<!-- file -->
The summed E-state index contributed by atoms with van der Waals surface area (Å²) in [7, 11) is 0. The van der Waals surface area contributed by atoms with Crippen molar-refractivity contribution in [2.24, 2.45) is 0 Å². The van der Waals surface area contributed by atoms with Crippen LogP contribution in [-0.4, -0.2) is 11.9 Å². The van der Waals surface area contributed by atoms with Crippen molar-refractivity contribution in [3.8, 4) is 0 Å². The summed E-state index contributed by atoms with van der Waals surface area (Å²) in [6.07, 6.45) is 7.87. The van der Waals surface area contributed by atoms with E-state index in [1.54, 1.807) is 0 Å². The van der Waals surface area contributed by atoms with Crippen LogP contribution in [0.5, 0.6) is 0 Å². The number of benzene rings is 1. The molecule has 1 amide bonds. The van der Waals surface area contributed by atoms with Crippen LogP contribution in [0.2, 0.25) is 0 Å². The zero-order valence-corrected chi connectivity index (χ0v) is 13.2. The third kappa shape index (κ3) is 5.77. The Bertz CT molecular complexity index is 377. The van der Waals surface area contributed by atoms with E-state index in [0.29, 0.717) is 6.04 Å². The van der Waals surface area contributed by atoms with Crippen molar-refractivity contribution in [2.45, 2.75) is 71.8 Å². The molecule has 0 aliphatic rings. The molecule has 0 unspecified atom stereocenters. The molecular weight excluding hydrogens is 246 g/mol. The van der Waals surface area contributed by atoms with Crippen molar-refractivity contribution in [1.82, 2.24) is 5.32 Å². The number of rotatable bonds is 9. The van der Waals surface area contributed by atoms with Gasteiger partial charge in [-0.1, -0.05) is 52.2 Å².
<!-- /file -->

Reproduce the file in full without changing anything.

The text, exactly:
The summed E-state index contributed by atoms with van der Waals surface area (Å²) in [7, 11) is 0. The van der Waals surface area contributed by atoms with Crippen molar-refractivity contribution in [2.24, 2.45) is 0 Å². The van der Waals surface area contributed by atoms with Crippen LogP contribution in [-0.4, -0.2) is 11.9 Å². The van der Waals surface area contributed by atoms with Crippen molar-refractivity contribution in [3.8, 4) is 0 Å². The summed E-state index contributed by atoms with van der Waals surface area (Å²) in [6.07, 6.45) is 7.87. The van der Waals surface area contributed by atoms with E-state index in [1.54, 1.807) is 0 Å². The van der Waals surface area contributed by atoms with Crippen LogP contribution in [0.5, 0.6) is 0 Å². The number of benzene rings is 1. The molecule has 1 amide bonds. The van der Waals surface area contributed by atoms with Crippen LogP contribution in [0.2, 0.25) is 0 Å². The zero-order valence-corrected chi connectivity index (χ0v) is 13.2. The third kappa shape index (κ3) is 5.77. The Bertz CT molecular complexity index is 377. The van der Waals surface area contributed by atoms with E-state index in [0.29, 0.717) is 6.04 Å². The van der Waals surface area contributed by atoms with Crippen molar-refractivity contribution in [2.45, 2.75) is 71.8 Å². The molecule has 0 aliphatic rings. The molecule has 0 unspecified atom stereocenters. The molecular weight excluding hydrogens is 246 g/mol. The van der Waals surface area contributed by atoms with Crippen molar-refractivity contribution in [1.82, 2.24) is 5.32 Å². The number of rotatable bonds is 9. The van der Waals surface area contributed by atoms with Gasteiger partial charge in [-0.1, -0.05) is 52.2 Å².